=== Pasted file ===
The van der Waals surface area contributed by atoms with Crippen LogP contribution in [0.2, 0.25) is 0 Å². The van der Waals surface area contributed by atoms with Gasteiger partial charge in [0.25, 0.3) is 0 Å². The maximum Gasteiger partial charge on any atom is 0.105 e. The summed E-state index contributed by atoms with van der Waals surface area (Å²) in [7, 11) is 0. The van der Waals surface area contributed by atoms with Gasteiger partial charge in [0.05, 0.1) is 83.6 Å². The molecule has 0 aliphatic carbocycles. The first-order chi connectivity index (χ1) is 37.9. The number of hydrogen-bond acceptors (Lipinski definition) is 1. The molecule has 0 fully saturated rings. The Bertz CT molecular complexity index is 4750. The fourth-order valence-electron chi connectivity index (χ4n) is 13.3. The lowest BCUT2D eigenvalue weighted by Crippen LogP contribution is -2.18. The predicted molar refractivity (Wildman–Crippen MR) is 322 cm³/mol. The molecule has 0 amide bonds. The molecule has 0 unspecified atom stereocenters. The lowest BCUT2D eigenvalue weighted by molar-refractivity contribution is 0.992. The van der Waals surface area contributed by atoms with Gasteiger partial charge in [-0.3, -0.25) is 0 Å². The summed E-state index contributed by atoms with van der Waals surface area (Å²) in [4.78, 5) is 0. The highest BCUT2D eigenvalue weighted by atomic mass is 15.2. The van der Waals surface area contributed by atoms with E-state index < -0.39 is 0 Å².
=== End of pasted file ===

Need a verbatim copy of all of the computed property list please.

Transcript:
The van der Waals surface area contributed by atoms with Crippen LogP contribution in [0.2, 0.25) is 0 Å². The van der Waals surface area contributed by atoms with Gasteiger partial charge in [0.25, 0.3) is 0 Å². The maximum Gasteiger partial charge on any atom is 0.105 e. The summed E-state index contributed by atoms with van der Waals surface area (Å²) in [7, 11) is 0. The van der Waals surface area contributed by atoms with Gasteiger partial charge in [0.05, 0.1) is 83.6 Å². The molecule has 0 aliphatic carbocycles. The first-order chi connectivity index (χ1) is 37.9. The number of hydrogen-bond acceptors (Lipinski definition) is 1. The molecule has 0 fully saturated rings. The Bertz CT molecular complexity index is 4750. The fourth-order valence-electron chi connectivity index (χ4n) is 13.3. The lowest BCUT2D eigenvalue weighted by Crippen LogP contribution is -2.18. The predicted molar refractivity (Wildman–Crippen MR) is 322 cm³/mol. The molecule has 0 amide bonds. The molecule has 0 unspecified atom stereocenters. The lowest BCUT2D eigenvalue weighted by molar-refractivity contribution is 0.992. The van der Waals surface area contributed by atoms with Gasteiger partial charge in [-0.3, -0.25) is 0 Å². The summed E-state index contributed by atoms with van der Waals surface area (Å²) in [4.78, 5) is 0. The highest BCUT2D eigenvalue weighted by atomic mass is 15.2. The van der Waals surface area contributed by atoms with E-state index < -0.39 is 0 Å².